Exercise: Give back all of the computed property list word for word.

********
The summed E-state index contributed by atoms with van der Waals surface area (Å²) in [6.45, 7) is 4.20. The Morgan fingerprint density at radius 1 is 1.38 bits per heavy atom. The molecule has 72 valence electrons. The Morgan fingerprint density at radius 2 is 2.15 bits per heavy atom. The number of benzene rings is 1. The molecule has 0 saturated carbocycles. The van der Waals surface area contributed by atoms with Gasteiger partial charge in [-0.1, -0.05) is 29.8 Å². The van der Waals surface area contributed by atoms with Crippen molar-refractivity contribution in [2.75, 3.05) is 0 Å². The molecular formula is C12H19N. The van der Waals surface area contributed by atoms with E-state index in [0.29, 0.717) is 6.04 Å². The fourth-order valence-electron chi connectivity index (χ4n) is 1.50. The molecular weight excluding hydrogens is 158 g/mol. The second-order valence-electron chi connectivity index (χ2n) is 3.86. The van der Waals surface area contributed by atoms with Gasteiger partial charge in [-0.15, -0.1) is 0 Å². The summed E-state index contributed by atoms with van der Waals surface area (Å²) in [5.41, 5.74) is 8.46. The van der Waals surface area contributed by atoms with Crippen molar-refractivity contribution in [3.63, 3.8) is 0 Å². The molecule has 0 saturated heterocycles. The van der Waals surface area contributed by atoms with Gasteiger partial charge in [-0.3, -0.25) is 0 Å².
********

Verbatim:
The summed E-state index contributed by atoms with van der Waals surface area (Å²) in [6.45, 7) is 4.20. The Morgan fingerprint density at radius 1 is 1.38 bits per heavy atom. The molecule has 72 valence electrons. The Morgan fingerprint density at radius 2 is 2.15 bits per heavy atom. The number of benzene rings is 1. The molecule has 0 saturated carbocycles. The van der Waals surface area contributed by atoms with Gasteiger partial charge in [-0.1, -0.05) is 29.8 Å². The van der Waals surface area contributed by atoms with Crippen molar-refractivity contribution in [2.75, 3.05) is 0 Å². The molecular formula is C12H19N. The van der Waals surface area contributed by atoms with E-state index in [0.29, 0.717) is 6.04 Å². The fourth-order valence-electron chi connectivity index (χ4n) is 1.50. The molecular weight excluding hydrogens is 158 g/mol. The second-order valence-electron chi connectivity index (χ2n) is 3.86. The van der Waals surface area contributed by atoms with Gasteiger partial charge in [-0.15, -0.1) is 0 Å². The summed E-state index contributed by atoms with van der Waals surface area (Å²) in [5.41, 5.74) is 8.46. The van der Waals surface area contributed by atoms with Crippen molar-refractivity contribution in [3.63, 3.8) is 0 Å². The molecule has 0 saturated heterocycles. The van der Waals surface area contributed by atoms with Gasteiger partial charge in [-0.3, -0.25) is 0 Å².